Aspiring Florida entrepreneurs might want to avoid negativity during their early days of commerce. However, it is important to realize that only one-third of new businesses survive beyond 10 years of operation. In fact, nearly one-third will fail within their first two years, and half will go out of business by the five-year point. Although a founder might want to focus primarily on the potential for the business to grow and succeed, there are many situations that can deter these goals. In creating a business plan, it might be wise to include strategies for addressing potential issues that could cause the company to sink.
A business plan traditionally focuses on a few major aspects of operation. The product or service at the center of the company should be clearly explained. Additionally, the market and strategies for distribution should be covered. There should be an explanation of company staffing and management, and financial projections should also be provided and explained. A failure plan can be included in the business plan to identify how potentially damaging situations will be addressed.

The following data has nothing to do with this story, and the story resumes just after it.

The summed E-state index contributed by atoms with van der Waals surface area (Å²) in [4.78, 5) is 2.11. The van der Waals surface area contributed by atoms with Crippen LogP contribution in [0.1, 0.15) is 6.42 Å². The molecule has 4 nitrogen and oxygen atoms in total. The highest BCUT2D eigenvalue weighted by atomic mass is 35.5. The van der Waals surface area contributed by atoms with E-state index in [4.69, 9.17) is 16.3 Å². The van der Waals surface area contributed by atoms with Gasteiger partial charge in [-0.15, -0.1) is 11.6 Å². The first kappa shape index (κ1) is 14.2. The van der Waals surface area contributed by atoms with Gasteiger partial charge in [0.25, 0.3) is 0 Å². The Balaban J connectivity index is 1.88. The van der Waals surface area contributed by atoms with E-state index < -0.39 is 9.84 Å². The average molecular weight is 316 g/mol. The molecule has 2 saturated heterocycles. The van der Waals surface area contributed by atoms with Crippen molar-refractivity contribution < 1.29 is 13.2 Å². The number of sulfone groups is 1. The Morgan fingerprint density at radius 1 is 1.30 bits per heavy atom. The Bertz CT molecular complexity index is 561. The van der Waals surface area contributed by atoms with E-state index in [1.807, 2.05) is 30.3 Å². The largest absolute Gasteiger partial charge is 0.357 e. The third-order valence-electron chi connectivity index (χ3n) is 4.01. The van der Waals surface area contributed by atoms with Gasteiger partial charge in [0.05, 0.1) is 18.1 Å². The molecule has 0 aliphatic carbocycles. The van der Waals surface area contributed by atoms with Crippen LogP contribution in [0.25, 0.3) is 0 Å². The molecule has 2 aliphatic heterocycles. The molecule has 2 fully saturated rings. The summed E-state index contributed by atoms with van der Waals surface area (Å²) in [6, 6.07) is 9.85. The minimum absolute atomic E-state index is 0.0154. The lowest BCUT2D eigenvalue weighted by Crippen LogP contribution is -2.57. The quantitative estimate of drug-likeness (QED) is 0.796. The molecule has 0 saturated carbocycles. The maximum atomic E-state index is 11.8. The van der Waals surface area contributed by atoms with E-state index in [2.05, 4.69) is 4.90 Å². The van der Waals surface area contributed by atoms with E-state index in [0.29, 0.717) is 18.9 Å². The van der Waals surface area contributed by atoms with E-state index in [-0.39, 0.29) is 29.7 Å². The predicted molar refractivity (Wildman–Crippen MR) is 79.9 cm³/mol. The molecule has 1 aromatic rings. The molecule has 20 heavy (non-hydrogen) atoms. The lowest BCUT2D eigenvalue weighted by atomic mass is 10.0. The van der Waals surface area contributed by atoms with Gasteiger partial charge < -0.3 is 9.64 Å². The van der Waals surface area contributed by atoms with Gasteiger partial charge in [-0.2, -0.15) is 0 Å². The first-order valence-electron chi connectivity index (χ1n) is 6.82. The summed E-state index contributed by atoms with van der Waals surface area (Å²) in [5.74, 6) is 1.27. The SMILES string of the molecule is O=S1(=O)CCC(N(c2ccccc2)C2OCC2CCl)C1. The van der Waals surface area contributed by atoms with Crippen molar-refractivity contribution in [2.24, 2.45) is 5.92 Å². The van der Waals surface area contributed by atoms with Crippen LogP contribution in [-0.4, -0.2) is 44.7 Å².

There are several common pitfalls that can sink a business. For example, a catastrophic incident could decimate a company’s inventory, especially if there isn’t a good business insurance policy in place. A staff change could be devastating if certain parts of the operation depend heavily on that party, making it important to consider good retention practices. Financial problems can put an entrepreneur out of business as well. Reliance on a single product or a key client can also be devastating if there are major changes.
It may be impossible to anticipate all possibilities during the business formation process, but legal advice could be helpful so that some protective measures are incorporated into one’s business plan. A lawyer might help with non-compete agreements for employees, intellectual property protection strategies and other areas in which a client’s business could face risks.